Awards and Scholarships

Angela Neil testimonial

"Shippensburg's English Department is where I grew into the leader I am today with the guidance and instruction of my amazing professors. They helped me develop my writing, public speaking, and leadership skills so I could follow my dreams of becoming a teacher. I'll never forget the impact Ship's had on me and I truly appreciate the time I spent there."

- Angela Neil, '21

 


Department Awards 2021

Minnick Award, granted to a Sophomore Secondary Education Major: Megan Gardenhour 

Heiges Award, granted to a Junior: Jailah Wilson 

Steck Award, granted to a Freshman: Emily Dziennik

Departmental APSCUF Award, granted to an outstanding English major: Haley Bennett 

SU Teacher Education Award - Secondary, granted to a Secondary Ed. Major: Andrea Kling 

Campus Reflector Award, granted to a Senior: Angela Neil

Lindner Award, granted to an English Major who excels in creative writing or prose: Ariana Tomb and Nell Behta


Outstanding English Major

At the conclusion of every academic year, one student in the English department is chosen to receive the Outstanding English Major (OEM) recognition award. This award is given to a student that has demonstrated excellent academic endeavors and achievements within the English major.  

Read further for past OEMS. Find out where they are today and what being an English Major provided for them to succeed beyond our hallways. 

2019 - Ash Chapman 


2018 - Rachel Smith 


2017 - Spencer Pechart

Spencer Pechart Outstanding English Major 2017 holding cap Spencer graduated in 2017 with a Bachelor's Degree in Secondary Education for English and is now working as a sixth grade English Language Arts teacher for the Susquehannah Township School District in Harrisburg. He believes that majoring in English did more than prepare him for his career, but also helped to establish his identity in ways he previously couldn't before attending Shippensburg. Spencer says he learned two important lessons while studying English: there is more to English than grammar and Shakespeare and that the literary side of English is endless and inclusive which allows students to be empowered critical thinkers through literary theory. Spencer credits several in the English department for teaching him a variety of skills including how to craft graduate-level theses, produce polished portfolios, discover teaching philosophies, and approach "adolescent literature" in a more broader spectrum. He firmly believes English is an umbrella of necessary skills for life that will prepare any student to grow and develop appropriately toward the twenty-first century.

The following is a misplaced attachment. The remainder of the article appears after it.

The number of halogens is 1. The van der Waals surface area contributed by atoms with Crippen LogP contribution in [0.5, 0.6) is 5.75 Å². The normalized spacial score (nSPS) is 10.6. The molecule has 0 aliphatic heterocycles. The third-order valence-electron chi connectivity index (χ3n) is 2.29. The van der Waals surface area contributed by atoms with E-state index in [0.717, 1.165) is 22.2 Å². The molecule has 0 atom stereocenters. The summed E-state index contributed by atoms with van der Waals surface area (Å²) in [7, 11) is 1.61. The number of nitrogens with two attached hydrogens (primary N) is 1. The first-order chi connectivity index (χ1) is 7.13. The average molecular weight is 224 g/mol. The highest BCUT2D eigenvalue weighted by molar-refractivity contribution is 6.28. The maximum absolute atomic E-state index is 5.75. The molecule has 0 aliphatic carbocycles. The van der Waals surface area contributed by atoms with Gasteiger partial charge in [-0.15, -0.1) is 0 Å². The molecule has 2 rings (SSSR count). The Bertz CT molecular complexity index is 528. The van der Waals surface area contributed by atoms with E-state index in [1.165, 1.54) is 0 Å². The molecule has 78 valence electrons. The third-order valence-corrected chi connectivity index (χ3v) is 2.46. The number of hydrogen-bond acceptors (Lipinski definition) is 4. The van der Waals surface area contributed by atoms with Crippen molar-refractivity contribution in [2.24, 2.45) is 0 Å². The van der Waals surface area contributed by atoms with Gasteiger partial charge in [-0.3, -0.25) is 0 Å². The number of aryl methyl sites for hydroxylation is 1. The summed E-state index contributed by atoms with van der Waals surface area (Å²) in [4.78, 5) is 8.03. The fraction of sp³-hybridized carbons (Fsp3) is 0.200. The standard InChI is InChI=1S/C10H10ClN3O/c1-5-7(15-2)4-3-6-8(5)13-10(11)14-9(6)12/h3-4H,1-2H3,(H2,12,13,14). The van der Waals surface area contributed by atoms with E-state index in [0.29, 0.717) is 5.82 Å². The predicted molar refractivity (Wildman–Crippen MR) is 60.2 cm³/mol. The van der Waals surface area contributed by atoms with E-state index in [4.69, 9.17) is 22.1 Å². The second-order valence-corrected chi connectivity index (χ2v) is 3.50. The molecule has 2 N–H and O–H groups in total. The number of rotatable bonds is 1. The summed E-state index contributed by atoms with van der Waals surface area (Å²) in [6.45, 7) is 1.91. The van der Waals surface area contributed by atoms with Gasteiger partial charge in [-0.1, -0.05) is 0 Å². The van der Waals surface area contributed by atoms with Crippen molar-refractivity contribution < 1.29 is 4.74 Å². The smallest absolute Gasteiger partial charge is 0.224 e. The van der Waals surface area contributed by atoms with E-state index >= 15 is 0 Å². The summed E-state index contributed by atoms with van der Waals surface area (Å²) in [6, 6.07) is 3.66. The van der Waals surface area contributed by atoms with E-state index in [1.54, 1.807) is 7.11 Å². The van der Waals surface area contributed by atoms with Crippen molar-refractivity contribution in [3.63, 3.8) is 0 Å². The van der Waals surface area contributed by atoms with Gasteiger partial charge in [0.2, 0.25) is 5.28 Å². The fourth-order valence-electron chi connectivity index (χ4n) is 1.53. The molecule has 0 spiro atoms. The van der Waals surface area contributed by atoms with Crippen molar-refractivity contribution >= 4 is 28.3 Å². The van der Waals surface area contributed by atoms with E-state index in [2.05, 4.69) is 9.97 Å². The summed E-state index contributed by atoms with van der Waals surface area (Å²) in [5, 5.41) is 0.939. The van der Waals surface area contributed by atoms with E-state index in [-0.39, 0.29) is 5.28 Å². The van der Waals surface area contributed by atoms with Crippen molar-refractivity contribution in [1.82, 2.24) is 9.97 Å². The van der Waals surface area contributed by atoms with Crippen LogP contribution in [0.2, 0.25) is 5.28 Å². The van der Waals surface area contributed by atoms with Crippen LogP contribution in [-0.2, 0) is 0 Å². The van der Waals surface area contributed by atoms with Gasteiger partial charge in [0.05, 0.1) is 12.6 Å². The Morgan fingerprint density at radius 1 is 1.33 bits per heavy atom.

Shelby Sellers OEM2016 - Shelby Sellers

Shelby graduated in 2016 with a Bachelor's Degree in Secondary Education for English. She believes that majoring in English helped her to come out of her shell, master the art of conversation, and develop a unique writing voice. The program not only helped her gain confidence by allowing her to present ideas efficiently but also helped shaped her goal of working in a classroom one day via her pedagogy courses. She currently works in Chambersburg School District as a Secondary ESL teacher. She teaches 11th and 12th grade English, as well as Reading classes for "newcomer" EL's (meaning that it is their first or second year in the district). She also has an emergency certificate to teach ESL, but will soon begin classes to get her certification and Master's in Teaching English as a Second Language.

 


Academy of American Poets Poetry Contest

Each Spring, our department hosts an Academy of American Poets Poetry Contest, titled the Laura A. Rice Poetry Prize. Ashleigh Kennedy is our Spring 2021 winner. Congratulations, Ashleigh! 

Jacob
by: Ashleigh Kennedy 

            after the Rembrandt painting

Why do you want to know

my name? I am

my mother’s son, but here

I am, a scavenger, drinking

these plains of dust

and bone, my footsteps shiftless

as a sojourner, no flesh

of my flesh to call

a home. Yet what

is a body but a land

to ignite, my inheritance

I drink and drown

each night? I rest my head

on graying ground; the land

sucks its teeth at me, its stones a bed

for jackals’ sons. Even my mother

named me deceiver, one

who grasps each hours’ heel. This is

the only river I can fill, and yet

I met a man tonight, my arms lacing

into his sleeves, the earth beneath us holy

and howling as I clutched

what’s mine of a God

who breathes. Oh, to be cradled

and be crushed, his hands nestling

my neck, my hip, crying Bless me,

bless me! as he waxed

my thigh, a new name wrestling on

my lips.